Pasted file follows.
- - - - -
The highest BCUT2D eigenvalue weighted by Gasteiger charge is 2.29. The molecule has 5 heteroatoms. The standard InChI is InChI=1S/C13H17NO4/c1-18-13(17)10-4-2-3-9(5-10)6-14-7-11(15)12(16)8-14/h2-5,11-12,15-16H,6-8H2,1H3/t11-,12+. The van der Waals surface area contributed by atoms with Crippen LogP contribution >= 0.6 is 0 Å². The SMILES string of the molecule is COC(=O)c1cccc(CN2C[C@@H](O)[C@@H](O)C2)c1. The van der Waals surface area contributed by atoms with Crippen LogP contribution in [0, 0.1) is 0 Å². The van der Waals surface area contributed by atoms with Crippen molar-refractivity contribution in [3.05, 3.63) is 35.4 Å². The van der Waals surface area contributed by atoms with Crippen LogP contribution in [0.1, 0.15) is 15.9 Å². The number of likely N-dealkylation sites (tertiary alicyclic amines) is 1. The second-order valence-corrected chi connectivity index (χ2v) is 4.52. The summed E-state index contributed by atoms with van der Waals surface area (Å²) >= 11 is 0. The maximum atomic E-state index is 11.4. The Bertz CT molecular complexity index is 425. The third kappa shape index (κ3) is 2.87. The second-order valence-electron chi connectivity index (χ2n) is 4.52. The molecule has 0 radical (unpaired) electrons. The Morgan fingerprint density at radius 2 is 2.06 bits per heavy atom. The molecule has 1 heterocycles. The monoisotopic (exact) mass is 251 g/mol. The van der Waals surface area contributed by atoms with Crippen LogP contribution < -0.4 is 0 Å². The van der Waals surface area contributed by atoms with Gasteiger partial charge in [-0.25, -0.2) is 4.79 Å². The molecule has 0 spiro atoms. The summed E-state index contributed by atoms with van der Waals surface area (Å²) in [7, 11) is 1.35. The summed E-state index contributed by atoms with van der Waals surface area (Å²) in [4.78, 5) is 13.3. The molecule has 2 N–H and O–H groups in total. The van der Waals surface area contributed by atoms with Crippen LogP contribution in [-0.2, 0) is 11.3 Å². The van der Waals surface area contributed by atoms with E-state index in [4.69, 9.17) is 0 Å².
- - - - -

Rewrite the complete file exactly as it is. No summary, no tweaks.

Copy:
The highest BCUT2D eigenvalue weighted by Gasteiger charge is 2.29. The molecule has 5 heteroatoms. The standard InChI is InChI=1S/C13H17NO4/c1-18-13(17)10-4-2-3-9(5-10)6-14-7-11(15)12(16)8-14/h2-5,11-12,15-16H,6-8H2,1H3/t11-,12+. The van der Waals surface area contributed by atoms with Crippen LogP contribution >= 0.6 is 0 Å². The SMILES string of the molecule is COC(=O)c1cccc(CN2C[C@@H](O)[C@@H](O)C2)c1. The van der Waals surface area contributed by atoms with Crippen LogP contribution in [0, 0.1) is 0 Å². The van der Waals surface area contributed by atoms with Crippen molar-refractivity contribution in [3.05, 3.63) is 35.4 Å². The van der Waals surface area contributed by atoms with Crippen LogP contribution in [0.1, 0.15) is 15.9 Å². The number of likely N-dealkylation sites (tertiary alicyclic amines) is 1. The second-order valence-corrected chi connectivity index (χ2v) is 4.52. The summed E-state index contributed by atoms with van der Waals surface area (Å²) >= 11 is 0. The maximum atomic E-state index is 11.4. The Bertz CT molecular complexity index is 425. The third kappa shape index (κ3) is 2.87. The second-order valence-electron chi connectivity index (χ2n) is 4.52. The molecule has 0 radical (unpaired) electrons. The Morgan fingerprint density at radius 2 is 2.06 bits per heavy atom. The molecule has 1 heterocycles. The monoisotopic (exact) mass is 251 g/mol. The van der Waals surface area contributed by atoms with Crippen LogP contribution < -0.4 is 0 Å². The van der Waals surface area contributed by atoms with Gasteiger partial charge in [-0.25, -0.2) is 4.79 Å². The molecule has 0 spiro atoms. The summed E-state index contributed by atoms with van der Waals surface area (Å²) in [7, 11) is 1.35. The summed E-state index contributed by atoms with van der Waals surface area (Å²) in [4.78, 5) is 13.3. The molecule has 2 N–H and O–H groups in total. The van der Waals surface area contributed by atoms with Crippen LogP contribution in [-0.2, 0) is 11.3 Å². The van der Waals surface area contributed by atoms with E-state index in [4.69, 9.17) is 0 Å².